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Is 120 Years in Prison a Lifetime?

cropped image of prison officer wearing handcuffs on prisoner
By Jeremy Conrad, Esq. on September 23, 2019

State and federal law enforcement officers traced child pornography to the Internet protocol address of Kyle Adam Kirby, a police sergeant. The investigation uncovered hundreds of images of the abuse of children on a laptop computer assigned to his patrol vehicle.

When he was convicted, the court threw the book at him, sentencing him at the top of the guidelines range. Although the guidelines didn’t allow for life imprisonment they did permit the district court to sentence him to 1440 months in prison, or just over 120 years.

A Rose By Any Other Name

In the Eleventh Circuit Court of Appeals case of US v. Kirby, Kirby argued that as little as 470 months of imprisonment would equate to a life sentence. His sentence was unreasonable, he said.

The court itself clearly wanted to put away Kirby as long as possible. All parties agreed that his conviction brought him to a total offense level of 43, which the United States Sentencing Guidelines would normally deem appropriate for a life sentence. However, none of Kirby’s charges, which included sexual exploitation of children for the purpose of producing child pornography and possessing with intent to view material involving minors engaged in sexually explicit conduct, did not allow for life imprisonment.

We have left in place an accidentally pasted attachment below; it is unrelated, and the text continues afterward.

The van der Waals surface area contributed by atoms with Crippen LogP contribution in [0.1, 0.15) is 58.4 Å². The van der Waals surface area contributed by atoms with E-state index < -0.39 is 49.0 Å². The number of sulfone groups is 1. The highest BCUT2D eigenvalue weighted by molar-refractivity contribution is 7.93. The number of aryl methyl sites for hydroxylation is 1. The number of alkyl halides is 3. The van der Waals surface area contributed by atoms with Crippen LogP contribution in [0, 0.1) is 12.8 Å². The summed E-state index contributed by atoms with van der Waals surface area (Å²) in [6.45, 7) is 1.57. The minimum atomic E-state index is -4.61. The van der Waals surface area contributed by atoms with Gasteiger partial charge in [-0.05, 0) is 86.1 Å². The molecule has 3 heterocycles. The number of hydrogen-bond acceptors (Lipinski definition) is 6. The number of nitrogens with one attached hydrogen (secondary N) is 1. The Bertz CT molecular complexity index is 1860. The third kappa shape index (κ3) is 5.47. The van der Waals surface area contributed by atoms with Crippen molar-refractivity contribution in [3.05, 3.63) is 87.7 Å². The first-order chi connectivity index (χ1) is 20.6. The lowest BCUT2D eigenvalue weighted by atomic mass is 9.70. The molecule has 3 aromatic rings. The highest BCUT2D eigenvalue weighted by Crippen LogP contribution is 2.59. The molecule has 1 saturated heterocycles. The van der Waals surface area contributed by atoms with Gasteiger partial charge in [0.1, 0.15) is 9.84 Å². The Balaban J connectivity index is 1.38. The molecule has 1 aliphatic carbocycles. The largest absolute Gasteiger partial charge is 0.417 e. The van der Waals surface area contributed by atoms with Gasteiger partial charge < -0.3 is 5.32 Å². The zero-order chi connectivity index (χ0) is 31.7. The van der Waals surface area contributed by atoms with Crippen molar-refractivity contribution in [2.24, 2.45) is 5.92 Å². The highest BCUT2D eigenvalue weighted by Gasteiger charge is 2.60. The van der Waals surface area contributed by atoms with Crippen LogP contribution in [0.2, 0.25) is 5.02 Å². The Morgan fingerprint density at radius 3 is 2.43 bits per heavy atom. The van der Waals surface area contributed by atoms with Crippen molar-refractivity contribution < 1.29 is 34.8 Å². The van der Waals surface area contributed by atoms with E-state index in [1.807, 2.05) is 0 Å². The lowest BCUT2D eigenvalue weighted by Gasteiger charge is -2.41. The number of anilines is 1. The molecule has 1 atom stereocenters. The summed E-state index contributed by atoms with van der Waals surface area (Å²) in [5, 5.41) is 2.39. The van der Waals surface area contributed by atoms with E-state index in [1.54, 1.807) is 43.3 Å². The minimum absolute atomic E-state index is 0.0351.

The court concluded that they should take the maximum penalty for each count and add them together for the sentence. The difference between their sentence and a life sentence, they said, was that theirs was for a definite period, while a life sentence is indefinite.

Kirby disagreed, arguing that such a long sentence amounted to a term of life in prison. He had a little bit of support for his argument.

Life Expectancy Behind Bars

Kirby reasoned that the United States Sentencing Commission considers a life sentence to be about 470 months, a length consistent with the average life expectancy of federal criminal offenders. However, the court did not find his citation to a statistical sourcebook to this effect particularly compelling. The report collects and publishes data about imprisonment and sentencing, it doesn’t amend or redefine the Guidelines in any way.

Kirby’s insistence that the sentence was substantively unreasonable also failed to move the court. The court rarely finds sentences to be substantively unreasonable and, although it was at the top of the Guidelines range, the fact remained that his long sentence was still within the normal parameters for his conviction.

The district court also properly supported its decision to sentence Kirby for such a long period. They thoroughly discussed his heinous conduct, direct participation in the creation of child pornography, his breach of the public trust as a police officer, and his failure to take responsibility for his actions.

Perhaps Kirby will buck the odds and live out his century-long sentence behind bars. It is doubtful that there are many hoping that he manages to do so.

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